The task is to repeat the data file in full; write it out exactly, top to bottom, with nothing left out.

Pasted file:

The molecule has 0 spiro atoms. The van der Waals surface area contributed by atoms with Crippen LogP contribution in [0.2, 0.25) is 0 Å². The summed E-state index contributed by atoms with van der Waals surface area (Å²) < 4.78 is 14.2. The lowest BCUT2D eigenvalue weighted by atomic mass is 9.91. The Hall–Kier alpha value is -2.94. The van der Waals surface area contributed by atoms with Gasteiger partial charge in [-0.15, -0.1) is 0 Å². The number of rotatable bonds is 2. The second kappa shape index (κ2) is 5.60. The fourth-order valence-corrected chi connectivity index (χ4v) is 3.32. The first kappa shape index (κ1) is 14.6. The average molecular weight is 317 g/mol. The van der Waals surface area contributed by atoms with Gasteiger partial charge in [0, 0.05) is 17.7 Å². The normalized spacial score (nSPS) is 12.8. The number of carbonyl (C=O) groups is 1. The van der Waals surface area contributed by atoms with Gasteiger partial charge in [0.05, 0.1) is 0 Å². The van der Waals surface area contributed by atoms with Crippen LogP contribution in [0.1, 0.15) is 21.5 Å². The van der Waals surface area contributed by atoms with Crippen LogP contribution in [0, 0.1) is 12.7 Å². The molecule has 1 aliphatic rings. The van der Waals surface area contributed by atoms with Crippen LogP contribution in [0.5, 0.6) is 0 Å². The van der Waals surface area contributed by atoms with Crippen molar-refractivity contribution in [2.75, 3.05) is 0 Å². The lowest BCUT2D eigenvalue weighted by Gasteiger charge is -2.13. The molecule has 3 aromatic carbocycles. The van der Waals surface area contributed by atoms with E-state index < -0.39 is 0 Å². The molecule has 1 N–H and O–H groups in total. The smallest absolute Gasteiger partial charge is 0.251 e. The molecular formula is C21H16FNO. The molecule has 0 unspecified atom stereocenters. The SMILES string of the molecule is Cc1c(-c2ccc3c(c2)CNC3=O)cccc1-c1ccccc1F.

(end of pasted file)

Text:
The molecule has 0 spiro atoms. The van der Waals surface area contributed by atoms with Crippen LogP contribution in [0.2, 0.25) is 0 Å². The summed E-state index contributed by atoms with van der Waals surface area (Å²) < 4.78 is 14.2. The lowest BCUT2D eigenvalue weighted by atomic mass is 9.91. The Hall–Kier alpha value is -2.94. The van der Waals surface area contributed by atoms with Gasteiger partial charge in [-0.15, -0.1) is 0 Å². The number of rotatable bonds is 2. The second kappa shape index (κ2) is 5.60. The fourth-order valence-corrected chi connectivity index (χ4v) is 3.32. The first kappa shape index (κ1) is 14.6. The average molecular weight is 317 g/mol. The van der Waals surface area contributed by atoms with Gasteiger partial charge in [0, 0.05) is 17.7 Å². The normalized spacial score (nSPS) is 12.8. The number of carbonyl (C=O) groups is 1. The van der Waals surface area contributed by atoms with Gasteiger partial charge in [0.05, 0.1) is 0 Å². The van der Waals surface area contributed by atoms with Crippen LogP contribution in [0.1, 0.15) is 21.5 Å². The van der Waals surface area contributed by atoms with Crippen LogP contribution in [0, 0.1) is 12.7 Å². The molecule has 1 aliphatic rings. The van der Waals surface area contributed by atoms with Crippen LogP contribution in [0.5, 0.6) is 0 Å². The van der Waals surface area contributed by atoms with Crippen molar-refractivity contribution in [2.75, 3.05) is 0 Å². The lowest BCUT2D eigenvalue weighted by Gasteiger charge is -2.13. The molecule has 3 aromatic carbocycles. The van der Waals surface area contributed by atoms with E-state index < -0.39 is 0 Å². The molecule has 1 N–H and O–H groups in total. The smallest absolute Gasteiger partial charge is 0.251 e. The molecular formula is C21H16FNO. The molecule has 0 unspecified atom stereocenters. The SMILES string of the molecule is Cc1c(-c2ccc3c(c2)CNC3=O)cccc1-c1ccccc1F.